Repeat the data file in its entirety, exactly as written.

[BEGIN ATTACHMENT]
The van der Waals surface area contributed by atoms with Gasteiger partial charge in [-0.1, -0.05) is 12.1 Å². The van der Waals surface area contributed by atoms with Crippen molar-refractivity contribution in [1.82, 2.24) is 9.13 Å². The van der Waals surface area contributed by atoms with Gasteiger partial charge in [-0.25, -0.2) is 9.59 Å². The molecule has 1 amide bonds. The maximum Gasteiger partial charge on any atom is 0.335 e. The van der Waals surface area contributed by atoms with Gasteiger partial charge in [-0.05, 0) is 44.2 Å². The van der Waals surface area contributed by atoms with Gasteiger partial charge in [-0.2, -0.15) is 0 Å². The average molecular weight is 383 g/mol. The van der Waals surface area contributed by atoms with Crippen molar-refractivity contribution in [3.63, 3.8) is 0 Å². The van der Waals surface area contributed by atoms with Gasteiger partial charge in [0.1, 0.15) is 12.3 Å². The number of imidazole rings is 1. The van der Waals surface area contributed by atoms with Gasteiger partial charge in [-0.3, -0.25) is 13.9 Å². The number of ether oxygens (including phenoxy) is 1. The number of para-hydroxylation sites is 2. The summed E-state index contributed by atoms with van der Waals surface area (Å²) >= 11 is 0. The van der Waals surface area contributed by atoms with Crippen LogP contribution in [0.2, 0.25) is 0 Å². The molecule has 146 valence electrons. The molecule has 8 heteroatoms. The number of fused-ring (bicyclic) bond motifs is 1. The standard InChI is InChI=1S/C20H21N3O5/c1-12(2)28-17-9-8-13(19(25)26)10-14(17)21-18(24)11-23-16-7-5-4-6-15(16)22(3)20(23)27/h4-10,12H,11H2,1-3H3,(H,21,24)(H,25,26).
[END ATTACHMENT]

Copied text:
The van der Waals surface area contributed by atoms with Gasteiger partial charge in [-0.1, -0.05) is 12.1 Å². The van der Waals surface area contributed by atoms with Crippen molar-refractivity contribution in [1.82, 2.24) is 9.13 Å². The van der Waals surface area contributed by atoms with Gasteiger partial charge in [-0.25, -0.2) is 9.59 Å². The molecule has 1 amide bonds. The maximum Gasteiger partial charge on any atom is 0.335 e. The van der Waals surface area contributed by atoms with Gasteiger partial charge in [-0.05, 0) is 44.2 Å². The van der Waals surface area contributed by atoms with Gasteiger partial charge in [-0.2, -0.15) is 0 Å². The average molecular weight is 383 g/mol. The van der Waals surface area contributed by atoms with Crippen molar-refractivity contribution in [3.63, 3.8) is 0 Å². The van der Waals surface area contributed by atoms with Gasteiger partial charge in [0.1, 0.15) is 12.3 Å². The number of imidazole rings is 1. The van der Waals surface area contributed by atoms with Gasteiger partial charge in [-0.3, -0.25) is 13.9 Å². The number of ether oxygens (including phenoxy) is 1. The number of para-hydroxylation sites is 2. The summed E-state index contributed by atoms with van der Waals surface area (Å²) >= 11 is 0. The van der Waals surface area contributed by atoms with Crippen LogP contribution in [0.2, 0.25) is 0 Å². The molecule has 146 valence electrons. The molecule has 8 heteroatoms. The number of fused-ring (bicyclic) bond motifs is 1. The standard InChI is InChI=1S/C20H21N3O5/c1-12(2)28-17-9-8-13(19(25)26)10-14(17)21-18(24)11-23-16-7-5-4-6-15(16)22(3)20(23)27/h4-10,12H,11H2,1-3H3,(H,21,24)(H,25,26).